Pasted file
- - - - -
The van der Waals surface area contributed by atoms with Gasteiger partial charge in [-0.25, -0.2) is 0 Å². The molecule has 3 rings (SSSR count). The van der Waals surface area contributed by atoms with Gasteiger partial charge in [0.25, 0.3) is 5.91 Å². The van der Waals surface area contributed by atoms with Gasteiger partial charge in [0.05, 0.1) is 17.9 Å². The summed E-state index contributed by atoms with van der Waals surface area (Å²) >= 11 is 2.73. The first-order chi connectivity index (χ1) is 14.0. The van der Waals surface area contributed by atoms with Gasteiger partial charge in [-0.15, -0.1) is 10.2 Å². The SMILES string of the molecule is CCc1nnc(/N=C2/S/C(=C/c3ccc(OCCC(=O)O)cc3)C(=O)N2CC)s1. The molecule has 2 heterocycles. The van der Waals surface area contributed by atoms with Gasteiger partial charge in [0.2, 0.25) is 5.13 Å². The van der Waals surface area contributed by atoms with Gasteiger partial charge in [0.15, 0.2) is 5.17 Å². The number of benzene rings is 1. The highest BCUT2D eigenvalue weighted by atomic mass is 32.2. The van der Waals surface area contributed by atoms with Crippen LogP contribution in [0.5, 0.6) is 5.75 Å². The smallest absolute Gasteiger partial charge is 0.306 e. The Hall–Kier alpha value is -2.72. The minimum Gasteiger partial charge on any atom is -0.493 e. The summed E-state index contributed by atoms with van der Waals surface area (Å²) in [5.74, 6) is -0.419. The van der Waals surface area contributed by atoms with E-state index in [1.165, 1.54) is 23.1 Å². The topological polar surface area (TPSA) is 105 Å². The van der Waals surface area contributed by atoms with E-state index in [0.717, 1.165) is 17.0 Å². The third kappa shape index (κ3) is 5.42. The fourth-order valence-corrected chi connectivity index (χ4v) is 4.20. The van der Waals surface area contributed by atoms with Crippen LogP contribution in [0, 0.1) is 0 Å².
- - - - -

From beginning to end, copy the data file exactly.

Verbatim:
The van der Waals surface area contributed by atoms with Gasteiger partial charge in [-0.25, -0.2) is 0 Å². The molecule has 3 rings (SSSR count). The van der Waals surface area contributed by atoms with Gasteiger partial charge in [0.25, 0.3) is 5.91 Å². The van der Waals surface area contributed by atoms with Gasteiger partial charge in [0.05, 0.1) is 17.9 Å². The summed E-state index contributed by atoms with van der Waals surface area (Å²) >= 11 is 2.73. The first-order chi connectivity index (χ1) is 14.0. The van der Waals surface area contributed by atoms with Gasteiger partial charge in [-0.15, -0.1) is 10.2 Å². The SMILES string of the molecule is CCc1nnc(/N=C2/S/C(=C/c3ccc(OCCC(=O)O)cc3)C(=O)N2CC)s1. The molecule has 2 heterocycles. The van der Waals surface area contributed by atoms with Gasteiger partial charge in [0.2, 0.25) is 5.13 Å². The van der Waals surface area contributed by atoms with Gasteiger partial charge in [0.15, 0.2) is 5.17 Å². The number of benzene rings is 1. The highest BCUT2D eigenvalue weighted by atomic mass is 32.2. The van der Waals surface area contributed by atoms with Crippen LogP contribution in [0.5, 0.6) is 5.75 Å². The smallest absolute Gasteiger partial charge is 0.306 e. The Hall–Kier alpha value is -2.72. The minimum Gasteiger partial charge on any atom is -0.493 e. The summed E-state index contributed by atoms with van der Waals surface area (Å²) in [5.74, 6) is -0.419. The van der Waals surface area contributed by atoms with E-state index in [1.165, 1.54) is 23.1 Å². The topological polar surface area (TPSA) is 105 Å². The van der Waals surface area contributed by atoms with E-state index in [0.717, 1.165) is 17.0 Å². The third kappa shape index (κ3) is 5.42. The fourth-order valence-corrected chi connectivity index (χ4v) is 4.20. The van der Waals surface area contributed by atoms with Crippen LogP contribution in [0, 0.1) is 0 Å².